Lorne Michaels’s ‘Secret’ Search for a Black Female SNL Cast Member
Yesterday, late-night television historian Bill Carter tweeted that Lorne Michaels himself had told him that Saturday Night Live was indeed auditioning black female comedians to join the show’s cast in January. According to Carter, the final auditions will be held on the SNL stage Monday night. Calling the auditions “secret” is a slight misnomer, as all SNL auditions are held in extreme secrecy. Comedians and sketch writers are mysteriously summoned to Michaels’s fortress of Lorneitude, where they go through the various gauntlets, like doing impressions and performing original characters. Exactly how Michaels selects the tributes is protected by the veil of silence that cloaks the show. It’s harder to critique the selection process when the selection process isn’t very well understood. I mean, comedy is subjective, and whatever instincts steer Michaels are sometimes dead-on. Other times? Not so much. Ever since its inception, SNL has been accused of losing its mojo with every new batch of cast members. Although Michaels places himself as the untouchable magistrate of his empire, it’s obvious he keeps his ear to the street on some level, even if underlings on the NBC payroll, like so many fawning Stefans, are the ones feeding him info about hot UCB troupes and up-and-coming stand-ups.
Whenever an SNL cast graduates, the audience naturally feels slightly ill at ease — it’s an acknowledgement that we’ve all lived through another contract length. By the time they are seniors, the most successful cast members have amassed a roster of catchphrases and clips they can put on their GIF résumé when they trod out into the real world, hungry for good roles in movies. You forget what it was like to see baby Kristen Wiig or tiny Bill Hader appear onscreen for the first time, because you’ve become so accustomed to their faces and characters. The familiarity offered by the gang of pseudo-friends who haunt the televisions of homebodies every Saturday night is one of the big reasons SNL was criticized for adding five new white guys to the latest iteration of its cast. As we head into 2014, the success of television shows Scandal and Sleepy Hollow and the box-office success of The Best Man Holiday proves that audiences don’t only tolerate diversity in their mass media: They crave it. Late-night TV, which lulls viewers toward sleep, has to be simultaneously edgy and corny in a very particular way, and since premiering in the ’70s, SNL has always explored humor about race and racism. This year it became obvious that it’s impossible to discuss race in a critical and hilarious fashion with barely any minorities in the cast.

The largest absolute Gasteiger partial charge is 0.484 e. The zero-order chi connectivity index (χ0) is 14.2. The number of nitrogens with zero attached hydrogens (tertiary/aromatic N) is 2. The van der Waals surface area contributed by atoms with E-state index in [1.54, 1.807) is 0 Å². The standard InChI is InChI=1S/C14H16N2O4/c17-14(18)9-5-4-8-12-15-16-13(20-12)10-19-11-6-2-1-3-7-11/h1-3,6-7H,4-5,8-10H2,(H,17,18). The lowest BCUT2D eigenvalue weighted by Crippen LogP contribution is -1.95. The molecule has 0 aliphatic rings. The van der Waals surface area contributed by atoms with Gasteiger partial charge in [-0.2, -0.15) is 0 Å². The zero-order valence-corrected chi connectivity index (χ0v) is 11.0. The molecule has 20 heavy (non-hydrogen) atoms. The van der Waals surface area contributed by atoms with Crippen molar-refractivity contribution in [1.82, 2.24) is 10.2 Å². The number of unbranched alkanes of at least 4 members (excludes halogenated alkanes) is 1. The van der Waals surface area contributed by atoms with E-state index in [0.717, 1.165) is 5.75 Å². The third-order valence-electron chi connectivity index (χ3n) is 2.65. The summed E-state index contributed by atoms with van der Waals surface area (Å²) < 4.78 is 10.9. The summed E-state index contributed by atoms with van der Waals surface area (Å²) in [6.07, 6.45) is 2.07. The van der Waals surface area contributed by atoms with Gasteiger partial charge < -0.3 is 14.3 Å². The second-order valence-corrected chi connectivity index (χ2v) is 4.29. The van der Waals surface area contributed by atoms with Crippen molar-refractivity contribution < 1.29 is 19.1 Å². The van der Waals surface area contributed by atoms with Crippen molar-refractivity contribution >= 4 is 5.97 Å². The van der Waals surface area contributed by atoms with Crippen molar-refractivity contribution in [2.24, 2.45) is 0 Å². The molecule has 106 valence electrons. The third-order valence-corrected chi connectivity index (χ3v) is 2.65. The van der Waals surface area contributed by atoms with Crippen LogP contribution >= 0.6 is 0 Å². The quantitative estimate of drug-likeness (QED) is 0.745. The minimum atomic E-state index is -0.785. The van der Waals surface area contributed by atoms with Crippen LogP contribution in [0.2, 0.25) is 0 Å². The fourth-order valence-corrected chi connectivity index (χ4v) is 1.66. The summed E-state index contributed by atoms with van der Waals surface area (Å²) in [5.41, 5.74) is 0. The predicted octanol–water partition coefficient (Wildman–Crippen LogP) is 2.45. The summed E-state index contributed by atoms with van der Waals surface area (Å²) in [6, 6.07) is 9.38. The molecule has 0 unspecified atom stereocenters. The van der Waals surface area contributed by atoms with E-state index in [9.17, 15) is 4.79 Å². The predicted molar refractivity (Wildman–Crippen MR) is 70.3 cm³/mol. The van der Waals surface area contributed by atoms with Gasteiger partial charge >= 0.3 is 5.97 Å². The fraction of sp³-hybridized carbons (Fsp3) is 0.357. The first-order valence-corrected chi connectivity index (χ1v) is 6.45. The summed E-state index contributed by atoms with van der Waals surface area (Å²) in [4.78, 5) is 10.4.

Saturday Night Live has always had problems with race and gender behind the scenes. It was widely known as a boys’ club before the ’00s, when Tina Fey worked as head writer to mitigate the climate and fostered a cast heavy on talented women. Every season the majority of cast members are white, which started to seem even more old-fashioned when shows like In Living Color and MADtv were able to lampoon cultural touchstones that SNL couldn’t go anywhere near.
The awful joke about minority cast members being made to play every single minority figure in a current events sketch was turned into a meta-sketch on this season’s Kerry Washington episode, in which Washington scrambled through costumes and voices to portray Oprah and Michelle Obama in tandem. It was a nasty defense of the criticism that the current cast, full of brand-new members, still had Kenan Thompson portraying black women in drag. Thompson unwisely made a statement that there must not be any black women talented enough to make it on SNL, prompting the Internet to rip him a new one. Brooklyn Nine-Nine‘s Chelsea Peretti hinted on Twitter that SNL producers just aren’t looking hard enough (or at all) and suggested Liza Dye. It’s been a mediocre rebooting year for SNL, and midseason cast changes have become increasingly common under a new-ish, controversial, hyper-strict contract.
In his initial dismissive statement, Michaels said, ”It’s not like it’s a priority for us … it will happen. I’m sure it will happen.” Apparently, he has had time to rethink the foolishness of not making diversity a priority, or at least he wants to appease his vocal critics. At any rate, something prompted a recount, which has led to this “secret audition.” The private showcase was held at the Groundlings theater in Los Angeles, with participants notified only a couple of days in advance. Funny black women including Simone Shepherd, Nicole Byer, Darmirra Brunson, Tiffany Haddish, and Bresha Webb participated, and the results presumably won’t be announced until the show comes back from its winter hiatus.
It’s not a given that they’ll take somebody from this round of auditions, but while hiring one black woman would be a great start, hopefully it’s just the beginning of a better, more diverse Saturday Night Live. The cast has 16 members right now, and only three (Thompson, Jay Pharoah, and Nasim Pedrad) are minorities. SNL hired Pharoah as a response to the criticisms leveled at having multiracial (but not black) cast member Fred Armisen play Barack Obama. But of course, hiring one black female won’t fix everything. There have been an embarrassingly low number of Asian and Hispanic cast members in the show’s history. Maybe it’s time for SNL to take a clue from Key & Peele (whose progressive racial comedy makes SNL’s look ancient) and the Internet, where minority comedians are making their own platforms on YouTube and other channels. SNL has plenty of resources to scout new talent if it wants to stay relevant for another few decades. Here’s hoping it keeps looking harder than it has in the past, and good luck to all the ladies who auditioned the other day!